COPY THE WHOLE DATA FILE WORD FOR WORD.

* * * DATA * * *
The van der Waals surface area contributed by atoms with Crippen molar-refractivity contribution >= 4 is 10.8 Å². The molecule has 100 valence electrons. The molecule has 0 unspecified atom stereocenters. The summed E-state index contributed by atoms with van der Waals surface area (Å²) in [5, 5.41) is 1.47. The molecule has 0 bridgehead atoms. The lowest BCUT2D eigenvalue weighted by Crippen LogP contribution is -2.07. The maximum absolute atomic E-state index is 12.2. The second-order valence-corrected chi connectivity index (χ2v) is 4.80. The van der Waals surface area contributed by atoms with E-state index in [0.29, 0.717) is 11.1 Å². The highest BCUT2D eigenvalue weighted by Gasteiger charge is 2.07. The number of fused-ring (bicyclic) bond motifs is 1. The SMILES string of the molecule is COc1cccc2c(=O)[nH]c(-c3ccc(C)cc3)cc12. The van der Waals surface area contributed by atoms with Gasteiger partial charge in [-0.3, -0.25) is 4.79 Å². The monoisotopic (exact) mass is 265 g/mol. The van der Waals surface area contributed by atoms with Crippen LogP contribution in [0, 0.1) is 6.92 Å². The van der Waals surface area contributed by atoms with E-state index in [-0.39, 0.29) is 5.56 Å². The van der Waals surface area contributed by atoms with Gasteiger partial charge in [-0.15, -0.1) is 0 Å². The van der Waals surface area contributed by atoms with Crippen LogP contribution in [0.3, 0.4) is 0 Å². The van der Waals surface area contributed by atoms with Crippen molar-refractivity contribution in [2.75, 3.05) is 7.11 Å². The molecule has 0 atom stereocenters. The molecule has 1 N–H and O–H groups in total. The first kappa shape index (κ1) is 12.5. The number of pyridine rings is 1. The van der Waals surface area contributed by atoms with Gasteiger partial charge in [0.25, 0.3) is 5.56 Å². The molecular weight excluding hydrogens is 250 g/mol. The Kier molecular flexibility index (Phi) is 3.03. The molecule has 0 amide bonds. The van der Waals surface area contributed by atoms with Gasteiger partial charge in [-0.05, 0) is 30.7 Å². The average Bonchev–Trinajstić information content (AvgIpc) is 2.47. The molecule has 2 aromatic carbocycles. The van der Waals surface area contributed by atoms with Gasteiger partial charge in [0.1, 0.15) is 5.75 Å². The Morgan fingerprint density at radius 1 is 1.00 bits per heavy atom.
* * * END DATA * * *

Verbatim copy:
The van der Waals surface area contributed by atoms with Crippen molar-refractivity contribution >= 4 is 10.8 Å². The molecule has 100 valence electrons. The molecule has 0 unspecified atom stereocenters. The summed E-state index contributed by atoms with van der Waals surface area (Å²) in [5, 5.41) is 1.47. The molecule has 0 bridgehead atoms. The lowest BCUT2D eigenvalue weighted by Crippen LogP contribution is -2.07. The maximum absolute atomic E-state index is 12.2. The second-order valence-corrected chi connectivity index (χ2v) is 4.80. The van der Waals surface area contributed by atoms with E-state index in [0.29, 0.717) is 11.1 Å². The highest BCUT2D eigenvalue weighted by Gasteiger charge is 2.07. The number of fused-ring (bicyclic) bond motifs is 1. The SMILES string of the molecule is COc1cccc2c(=O)[nH]c(-c3ccc(C)cc3)cc12. The van der Waals surface area contributed by atoms with Gasteiger partial charge in [-0.3, -0.25) is 4.79 Å². The monoisotopic (exact) mass is 265 g/mol. The van der Waals surface area contributed by atoms with Crippen LogP contribution in [0, 0.1) is 6.92 Å². The van der Waals surface area contributed by atoms with E-state index in [-0.39, 0.29) is 5.56 Å². The van der Waals surface area contributed by atoms with Gasteiger partial charge in [-0.15, -0.1) is 0 Å². The van der Waals surface area contributed by atoms with Crippen LogP contribution in [0.3, 0.4) is 0 Å². The van der Waals surface area contributed by atoms with Crippen molar-refractivity contribution in [2.75, 3.05) is 7.11 Å². The molecule has 0 atom stereocenters. The molecule has 1 N–H and O–H groups in total. The first kappa shape index (κ1) is 12.5. The number of pyridine rings is 1. The van der Waals surface area contributed by atoms with Gasteiger partial charge in [0.25, 0.3) is 5.56 Å². The molecular weight excluding hydrogens is 250 g/mol. The Kier molecular flexibility index (Phi) is 3.03. The molecule has 0 amide bonds. The van der Waals surface area contributed by atoms with Gasteiger partial charge in [-0.05, 0) is 30.7 Å². The average Bonchev–Trinajstić information content (AvgIpc) is 2.47. The molecule has 2 aromatic carbocycles. The van der Waals surface area contributed by atoms with Gasteiger partial charge in [0.1, 0.15) is 5.75 Å². The Morgan fingerprint density at radius 1 is 1.00 bits per heavy atom.